Gary Hart as president

IT'S not too early to assert, with considerable conviction, that if Gary Hart can continue to project a John F. Kennedy image - and not evoke memories of George McGovern - he could win both the nomination and the presidency.

As a president Mr. Hart would, potentially, possess these assets:

* If he should defeat Reagan, he will do so only by convincing the majority of voters that he is, indeed, the candidate of the future. And in so doing he will have made Reagan - as he has, thus far, made Mondale - the candidate of the past.

Thus, for a while, Hart would have a mandate for carrying the nation forward. He would, like Kennedy, be a symbol of moving ahead. It would be his moment to implement the new ideas he is talking about, most of which he has yet to unveil.

* As a president in the Kennedy tradition and with Kennedy's ''tomorrow'' look, Hart should be in a position to bring in the best and brightest from the academic community, as both Franklin D. Roosevelt and John F. Kennedy did, to shape his ''agenda of the future.'' It could be a particularly lively period in presidential history.

* He seems to possess the mental flexibility to move to the center on vital issues - where Kennedy was able to put himself in both the campaign and after reaching the White House. Kennedy was able to prove in that first debate with Nixon that he was a reasonable and prudent person who took moderate views for the most part.

Up to that point most Americans were a bit frightened about what the Massachusetts senator might do in the presidency, thinking he might be a somewhat erratic servant of leftist ideology. Kennedy's performance in debate quieted those fears.

Later - some of his critics' evaluations to the contrary - Kennedy was pretty much in the center, ideologically, enough so as to command the broad public support a president must have to lead. Hart may be positioned to do the same.

Like most Americans, Hart is for a strong defense. He merely feels that there are better ways to get ''more bang for a buck,'' ways that would open opportunities for big spending cuts.

His position on dealing with the Soviets has been detailed three times in recent months, but it doesn't go much beyond President Reagan's policy. He, too, is not ready for a nuclear freeze.

Hart feels that some concessions must be made by the Soviets. He doubtless would, from the outset, be reasonable and not belligerent in talking to Soviet leaders. And he might be willing to take a little less from the Russians in return for a deal.

What, then, would be Hart's deficits?

* He was once George McGovern's right-hand man. McGovern is an honest, idealistic man who carried a cause valiantly on his shoulders. But he represented a passionate minority which tended to push all other Americans into Richard Nixon's camp. Thus Nixon won by a crashing landslide, shaped by the relatively narrow appeal of the McGovern campaign.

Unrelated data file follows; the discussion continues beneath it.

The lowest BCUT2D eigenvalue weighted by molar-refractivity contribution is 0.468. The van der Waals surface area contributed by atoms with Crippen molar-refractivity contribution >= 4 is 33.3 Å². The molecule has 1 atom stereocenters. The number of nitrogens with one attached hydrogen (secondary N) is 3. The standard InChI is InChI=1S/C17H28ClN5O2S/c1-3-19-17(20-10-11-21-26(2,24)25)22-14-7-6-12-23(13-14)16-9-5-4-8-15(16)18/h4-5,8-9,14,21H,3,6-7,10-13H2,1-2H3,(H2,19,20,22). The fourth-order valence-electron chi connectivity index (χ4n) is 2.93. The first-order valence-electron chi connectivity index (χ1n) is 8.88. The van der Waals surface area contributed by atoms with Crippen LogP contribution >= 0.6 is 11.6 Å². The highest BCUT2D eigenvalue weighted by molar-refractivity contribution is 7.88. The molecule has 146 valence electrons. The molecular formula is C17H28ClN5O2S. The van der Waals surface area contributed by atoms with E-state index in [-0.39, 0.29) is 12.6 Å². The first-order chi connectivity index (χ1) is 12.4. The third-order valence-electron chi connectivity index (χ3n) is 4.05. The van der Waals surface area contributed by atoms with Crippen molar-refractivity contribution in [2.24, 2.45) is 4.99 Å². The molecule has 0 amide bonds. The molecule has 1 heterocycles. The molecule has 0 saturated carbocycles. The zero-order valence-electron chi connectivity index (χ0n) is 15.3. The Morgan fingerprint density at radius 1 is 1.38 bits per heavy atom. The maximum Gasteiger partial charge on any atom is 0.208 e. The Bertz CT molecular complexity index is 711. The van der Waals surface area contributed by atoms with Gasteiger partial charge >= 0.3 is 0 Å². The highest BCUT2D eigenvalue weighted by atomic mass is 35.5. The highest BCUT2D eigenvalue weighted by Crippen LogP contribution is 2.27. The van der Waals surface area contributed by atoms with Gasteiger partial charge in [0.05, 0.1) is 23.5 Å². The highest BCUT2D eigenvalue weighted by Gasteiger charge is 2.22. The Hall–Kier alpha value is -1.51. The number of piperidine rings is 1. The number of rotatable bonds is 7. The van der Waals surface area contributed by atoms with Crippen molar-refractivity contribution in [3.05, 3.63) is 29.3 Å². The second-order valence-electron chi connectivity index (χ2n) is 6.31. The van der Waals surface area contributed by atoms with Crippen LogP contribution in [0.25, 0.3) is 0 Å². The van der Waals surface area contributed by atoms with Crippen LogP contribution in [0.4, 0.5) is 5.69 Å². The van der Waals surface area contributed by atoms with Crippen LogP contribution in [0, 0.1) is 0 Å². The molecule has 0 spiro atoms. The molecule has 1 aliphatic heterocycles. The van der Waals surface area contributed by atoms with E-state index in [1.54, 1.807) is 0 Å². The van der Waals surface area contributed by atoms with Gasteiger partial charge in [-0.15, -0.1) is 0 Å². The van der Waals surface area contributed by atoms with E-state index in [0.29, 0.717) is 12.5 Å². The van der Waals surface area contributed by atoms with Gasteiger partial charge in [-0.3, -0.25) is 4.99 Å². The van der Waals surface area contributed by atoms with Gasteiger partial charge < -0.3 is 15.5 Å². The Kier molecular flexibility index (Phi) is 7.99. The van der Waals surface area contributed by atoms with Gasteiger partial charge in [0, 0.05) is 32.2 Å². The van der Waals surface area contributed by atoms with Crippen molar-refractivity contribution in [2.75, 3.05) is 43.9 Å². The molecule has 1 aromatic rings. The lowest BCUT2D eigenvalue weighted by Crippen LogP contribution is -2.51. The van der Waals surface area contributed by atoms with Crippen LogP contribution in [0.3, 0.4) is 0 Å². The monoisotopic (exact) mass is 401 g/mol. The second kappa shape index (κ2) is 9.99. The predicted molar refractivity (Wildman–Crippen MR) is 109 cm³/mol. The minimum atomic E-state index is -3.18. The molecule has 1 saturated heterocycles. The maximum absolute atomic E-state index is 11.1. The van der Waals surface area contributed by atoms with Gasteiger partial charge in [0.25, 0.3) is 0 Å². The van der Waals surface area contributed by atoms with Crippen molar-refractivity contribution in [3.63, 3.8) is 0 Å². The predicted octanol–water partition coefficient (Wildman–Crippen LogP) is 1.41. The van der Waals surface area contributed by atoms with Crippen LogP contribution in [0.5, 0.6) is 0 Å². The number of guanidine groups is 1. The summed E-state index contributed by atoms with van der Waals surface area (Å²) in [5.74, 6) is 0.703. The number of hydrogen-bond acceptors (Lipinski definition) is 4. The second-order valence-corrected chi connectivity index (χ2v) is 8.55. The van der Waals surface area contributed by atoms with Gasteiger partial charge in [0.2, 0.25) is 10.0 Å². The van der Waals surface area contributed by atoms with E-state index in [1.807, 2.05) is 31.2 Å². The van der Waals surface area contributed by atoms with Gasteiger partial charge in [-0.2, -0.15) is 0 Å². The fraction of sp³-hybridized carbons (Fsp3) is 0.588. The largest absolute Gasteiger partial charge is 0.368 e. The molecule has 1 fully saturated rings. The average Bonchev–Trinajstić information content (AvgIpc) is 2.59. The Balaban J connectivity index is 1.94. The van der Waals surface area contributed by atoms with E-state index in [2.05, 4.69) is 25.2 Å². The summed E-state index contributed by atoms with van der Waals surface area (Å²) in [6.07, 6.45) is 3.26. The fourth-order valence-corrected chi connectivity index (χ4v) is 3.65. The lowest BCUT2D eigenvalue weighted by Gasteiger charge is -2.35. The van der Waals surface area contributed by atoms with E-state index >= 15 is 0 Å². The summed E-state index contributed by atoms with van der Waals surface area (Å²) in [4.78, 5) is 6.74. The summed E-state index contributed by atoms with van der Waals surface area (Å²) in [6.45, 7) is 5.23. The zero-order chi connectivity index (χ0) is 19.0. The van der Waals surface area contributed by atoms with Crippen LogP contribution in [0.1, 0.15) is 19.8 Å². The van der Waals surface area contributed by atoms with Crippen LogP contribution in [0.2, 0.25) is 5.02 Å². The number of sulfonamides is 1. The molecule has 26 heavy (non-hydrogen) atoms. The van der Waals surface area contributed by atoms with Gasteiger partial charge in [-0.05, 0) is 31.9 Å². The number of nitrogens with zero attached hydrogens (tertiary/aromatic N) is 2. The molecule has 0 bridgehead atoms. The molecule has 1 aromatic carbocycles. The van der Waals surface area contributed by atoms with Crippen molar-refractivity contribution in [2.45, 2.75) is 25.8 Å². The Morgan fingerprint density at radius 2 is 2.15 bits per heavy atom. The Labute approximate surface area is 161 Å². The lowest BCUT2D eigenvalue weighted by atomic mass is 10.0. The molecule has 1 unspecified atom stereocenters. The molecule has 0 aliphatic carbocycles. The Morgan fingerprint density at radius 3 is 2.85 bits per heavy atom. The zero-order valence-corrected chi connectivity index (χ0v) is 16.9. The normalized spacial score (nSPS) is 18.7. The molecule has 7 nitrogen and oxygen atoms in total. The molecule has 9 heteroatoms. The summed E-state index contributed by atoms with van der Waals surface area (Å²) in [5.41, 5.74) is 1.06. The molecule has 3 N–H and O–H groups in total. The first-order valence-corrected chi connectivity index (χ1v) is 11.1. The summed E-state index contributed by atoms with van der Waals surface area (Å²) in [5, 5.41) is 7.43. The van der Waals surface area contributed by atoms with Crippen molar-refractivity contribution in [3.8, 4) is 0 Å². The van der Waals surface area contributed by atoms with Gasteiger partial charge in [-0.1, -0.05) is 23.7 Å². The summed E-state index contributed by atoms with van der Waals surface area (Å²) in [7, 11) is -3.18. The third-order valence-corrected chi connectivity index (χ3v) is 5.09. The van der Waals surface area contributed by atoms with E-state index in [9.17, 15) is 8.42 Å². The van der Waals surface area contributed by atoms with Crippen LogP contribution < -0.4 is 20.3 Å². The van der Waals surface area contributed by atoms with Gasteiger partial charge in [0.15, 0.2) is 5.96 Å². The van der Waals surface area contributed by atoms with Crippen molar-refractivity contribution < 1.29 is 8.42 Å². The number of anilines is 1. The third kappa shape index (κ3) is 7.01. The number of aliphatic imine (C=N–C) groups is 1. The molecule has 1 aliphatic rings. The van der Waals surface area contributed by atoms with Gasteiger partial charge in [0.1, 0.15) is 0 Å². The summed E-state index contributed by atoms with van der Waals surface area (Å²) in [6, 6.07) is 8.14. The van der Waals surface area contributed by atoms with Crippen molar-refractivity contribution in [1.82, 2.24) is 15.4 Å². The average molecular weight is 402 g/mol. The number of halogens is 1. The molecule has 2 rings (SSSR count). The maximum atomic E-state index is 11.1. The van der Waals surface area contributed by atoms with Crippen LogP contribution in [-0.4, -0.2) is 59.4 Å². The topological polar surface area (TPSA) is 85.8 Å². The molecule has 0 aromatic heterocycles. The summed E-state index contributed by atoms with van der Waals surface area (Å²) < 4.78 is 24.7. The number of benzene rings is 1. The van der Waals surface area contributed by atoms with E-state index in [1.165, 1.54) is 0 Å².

Hart has reshaped himself since that time. He moved a long distance to the right as he won his Colorado Senate seat. He remained a liberal in the eyes of his critics, but has traveled away from his McGovern days, when he identified closely with the youth protests of that day.

Hart will say he revised his point of view because of new circumstances. And a leader must be able to do that. But there remains a question: Does Hart retailor his positions to get elected? Is there something of the opportunist in Hart?

The voter anxieties raised over his changing his name and, perhaps, fiddling with his age tend to support the theory that his campaign may yet come apart because of further disclosures that will underscore the question: When is Gary Hart really Gary Hart?''

* Finally, Hart was the man Bt the controls of the McGovern campaign, which was a political disaster. A certain amount of political ''history'' is now being written that says he performed brilliantly in that role. Untrue.

The political strategy, much of it coming from Hart, just didn't pass the test. And for the haphazard campaign that was waged - with McGovern often improvising a trip that would cause costly backtracking - Hart has to be blamed as well as the candidate. Whatever else, Hart did not prove himself to be a good administrator.

There is nothing in his record, in fact, that could convince the public that Hart would be a strong man at the controls of the presidency. His ability to throw a heavy ax and hit a target, as politically potent as the picture was, does not really tell us whether Hart would, like Kennedy, be a president who was in command.

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